A thread in the welcome forum named "Thoughts on FIRE in a declining nation" got me thinking about investments that may be more recession proof than others or better for a generally declining economy. I do feel that other countries with higher education standards will prosper more than the USA will.  Without getting too much into the political reasons for this I might also see that the world has had too much time evolving into a global economy for the current administrations attitude of "America First" especially since there are so many goods that aren't even made in America anymore.  So I stumbled upon some REITs that might be a good deal even if the economy declines. Particularly a company like SNH Senior Housing Properties Trust. http://www.snhreit.com/home/default.aspx   My method of thinking is that so much of their money comes from people who have saved their money through the "incline" and are now living off of their savings. There is a 8%+ yield that I think is long term sustainable. Do any of you guys have any investments that they think are safe from economy problems?

If you're interested in that market, look into Welltower (HCN).

I'm certainly NOT an expert.  But from what I do know, Welltower has a phenomenal long-term history, has better management than SNH, and has a consistent track record of dividend growth.  Dividend growth is frequently overlooked.  Share prices tend to appreciate with rising dividend payouts, keeping the current yield consistent, but increasing the yield for those who invested in the past.  In the ideal state, of course.

Stock picking is risky in all forms, but if you're going to do it, HCN isn't a bad route to go IMO.  The market *should* see a long-term demand increase, has yet to undergo REIT consolidation, and HCN is the best in the business.

Interest Compound

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Re: Investment for a declining economy (recession proof)
« Reply #11 on: February 06, 2017, 04:18:55 PM »
This whole thread reads like advice on market timing wrapped up in some fancy paper and a big bow.

Exactly. This thread needs to come with a big WARNING sign for any lurkers thinking they're walked into a thread with some great investment advice...

You haven't.

Even Harry Browne and his Permanent Portfolio failed miserably at this test. What chance do you think you have? Do you think you're better than Harry Browne? (Have you even heard of Harry Browne?)

Just stick to the standard advice...and slowly back away from this thread. Volatility is only temporary, but you can permanently cripple your portfolio trying to avoid it.

Proud Foot

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Re: Investment for a declining economy (recession proof)
« Reply #12 on: February 07, 2017, 02:02:39 PM »
Do any of you guys have any investments that they think are safe from economy problems?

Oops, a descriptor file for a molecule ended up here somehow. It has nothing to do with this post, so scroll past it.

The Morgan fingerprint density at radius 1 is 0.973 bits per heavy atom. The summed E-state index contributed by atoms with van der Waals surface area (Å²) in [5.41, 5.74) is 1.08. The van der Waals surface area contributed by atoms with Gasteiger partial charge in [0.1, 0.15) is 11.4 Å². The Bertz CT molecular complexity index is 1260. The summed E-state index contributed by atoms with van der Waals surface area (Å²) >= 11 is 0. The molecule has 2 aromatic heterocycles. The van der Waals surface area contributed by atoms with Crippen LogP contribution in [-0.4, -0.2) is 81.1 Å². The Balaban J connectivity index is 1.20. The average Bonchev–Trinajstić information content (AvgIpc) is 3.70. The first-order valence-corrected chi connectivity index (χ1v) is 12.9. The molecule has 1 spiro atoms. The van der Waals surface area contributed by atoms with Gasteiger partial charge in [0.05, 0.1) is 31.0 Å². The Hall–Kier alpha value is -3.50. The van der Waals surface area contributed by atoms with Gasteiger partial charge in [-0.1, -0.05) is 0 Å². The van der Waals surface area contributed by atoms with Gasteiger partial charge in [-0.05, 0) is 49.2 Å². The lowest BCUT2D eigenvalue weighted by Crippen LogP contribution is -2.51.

Nothing is really safe from economy problems.  If you are wanting to help protect your investment during a recession without lagging too far behind in a bull market I would look at a consumer staples index (VCSAX, VDC - ETF).  Since inception in January 2004 it has a CAGR of 10.21% while VTSAX has had a CAGR of 8.14% over the same time period.  The difference primarily came from the recession in 2008-2009 where the consumer staples index did not fall as much as VTSAX.

SeattleCPA

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Re: Investment for a declining economy (recession proof)
« Reply #13 on: February 08, 2017, 11:16:47 AM »
This whole thread reads like advice on market timing wrapped up in some fancy paper and a big bow.

Exactly. This thread needs to come with a big WARNING sign for any lurkers thinking they're walked into a thread with some great investment advice...

You haven't.

Even Harry Browne and his Permanent Portfolio failed miserably at this test. What chance do you think you have? Do you think you're better than Harry Browne? (Have you even heard of Harry Browne?)

Just stick to the standard advice...and slowly back away from this thread. Volatility is only temporary, but you can permanently cripple your portfolio trying to avoid it.

I actually thought the advice I shared via the blog link for people worried about investing in this market was pretty good...

Specifically, these points gleaned from Swensen...

1. Use a common sense asset allocation because that's a way to dial down your portfolio risk to a level you can live with
2. Assuming you've got a common sense asset allocation, rebalance to avoid drifting into a riskier allocation
3. Simulate the future to test how you really feel about the risk embedded in your portfolio
4. Avoid panicking when the market sinks because that's the way to amplify the damage
5. Vary your withdrawal rate if you're already retiring because that'll dial down your risks of failure

Regarding Harry Browne, I am not a proponent as I said. But are you sure the portfolio fails? If someone has the stomach--I don't--both theory and the data say it works as per what I've seen. (E.g., the post to Bernstein.)

For the record, I've been using and recommending a passive investment strategy for decades and use the asset allocation Swensen outlines in "Unconventional Success"